Since you’ve very likely been distanced from awareness of your feelings since childhood, you may feel some resistance to connecting with them again. You may believe that there will be a great big back log of feelings that will sweep in and overpower you if you were to open the door. That’s just your drill sergeant, (otherwise known as your ego), trying to maintain the status quo. He knows that if you begin to connect with your authentic feelings in the moment, and learn how to effectively release them, you’re going to become more powerful and competent at taking care of yourself than he’s ever been.

Now, again, if you’ve lived your life disconnected from your feelings for the most part, you are very likely wondering what the value of being connected to them would be – in fact your drill sgt. may be saying something like: feelings make you weak; other people won’t respect you if you let your feelings show; I’m just a cry baby if I can’t control my feelings; etc. Check in with yourself for a moment and ask yourself where in the past may you have either heard those very words spoken or witnessed significant people in your life modeling the behaviour of stuffing and discounting or denying their feelings?

The experience of understanding Alexithymia is what leads us to discount and deny our life experience now. Have you ever had the experience of suddenly feeling totally overwhelmed? You are certain you’re overreacting, and in addition to feeling emotional, you’re judging and berating yourself for feeling emotional? You’re certain there is nothing going on in your life to justify you reacting so strongly in that moment. Does that experience sound familiar? I assure you that if you were sitting in my office, recounting a recent experience like that, we would be able to put our finger on the underlying trigger(s) within moments – and it wouldn’t be me spoon feeding or forcing those thoughts on you – you would be able to list for me quite clearly all the things that are going on in your life right now, issues with work, home, relationship with others, food and body image would of course be right up there on the list, issues with money, and others, would all appear from within you, and be highlighted for you to see up on my fabulous white board. At which point you would look at me and say, wow, I guess I do have a lot going on, no wonder why I feel so overwhelmed right now.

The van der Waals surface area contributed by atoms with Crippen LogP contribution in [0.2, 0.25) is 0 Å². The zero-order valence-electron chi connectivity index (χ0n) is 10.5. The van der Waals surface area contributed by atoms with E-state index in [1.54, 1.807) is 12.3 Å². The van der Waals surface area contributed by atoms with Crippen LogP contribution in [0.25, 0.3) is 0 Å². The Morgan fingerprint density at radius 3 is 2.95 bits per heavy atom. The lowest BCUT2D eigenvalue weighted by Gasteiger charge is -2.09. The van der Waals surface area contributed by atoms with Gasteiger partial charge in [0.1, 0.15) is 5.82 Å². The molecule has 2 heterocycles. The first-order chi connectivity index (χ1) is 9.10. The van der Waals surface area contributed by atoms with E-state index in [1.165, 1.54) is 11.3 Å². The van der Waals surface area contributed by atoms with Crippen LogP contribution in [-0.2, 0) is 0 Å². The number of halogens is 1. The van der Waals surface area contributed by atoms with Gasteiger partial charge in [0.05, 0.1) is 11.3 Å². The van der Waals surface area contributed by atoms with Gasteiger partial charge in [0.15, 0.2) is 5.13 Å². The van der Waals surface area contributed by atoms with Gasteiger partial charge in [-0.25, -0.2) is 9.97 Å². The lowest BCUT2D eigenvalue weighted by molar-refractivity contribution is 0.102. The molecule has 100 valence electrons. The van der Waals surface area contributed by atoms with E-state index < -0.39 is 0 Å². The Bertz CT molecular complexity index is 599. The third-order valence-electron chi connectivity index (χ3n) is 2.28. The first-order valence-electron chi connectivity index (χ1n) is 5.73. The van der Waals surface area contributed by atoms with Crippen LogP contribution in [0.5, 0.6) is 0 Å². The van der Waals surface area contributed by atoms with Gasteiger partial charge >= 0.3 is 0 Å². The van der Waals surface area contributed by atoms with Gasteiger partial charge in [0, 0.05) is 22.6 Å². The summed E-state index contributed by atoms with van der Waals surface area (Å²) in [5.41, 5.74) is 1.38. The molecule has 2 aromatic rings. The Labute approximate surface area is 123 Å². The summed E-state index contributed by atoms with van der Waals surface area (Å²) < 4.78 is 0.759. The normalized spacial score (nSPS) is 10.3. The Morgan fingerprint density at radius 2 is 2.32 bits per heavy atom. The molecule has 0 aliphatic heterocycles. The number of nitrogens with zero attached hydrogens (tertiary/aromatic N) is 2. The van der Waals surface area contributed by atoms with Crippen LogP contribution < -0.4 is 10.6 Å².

At which point I, (having brilliantly left enough space at the side and at the bottom of my white board), begin to draw the following.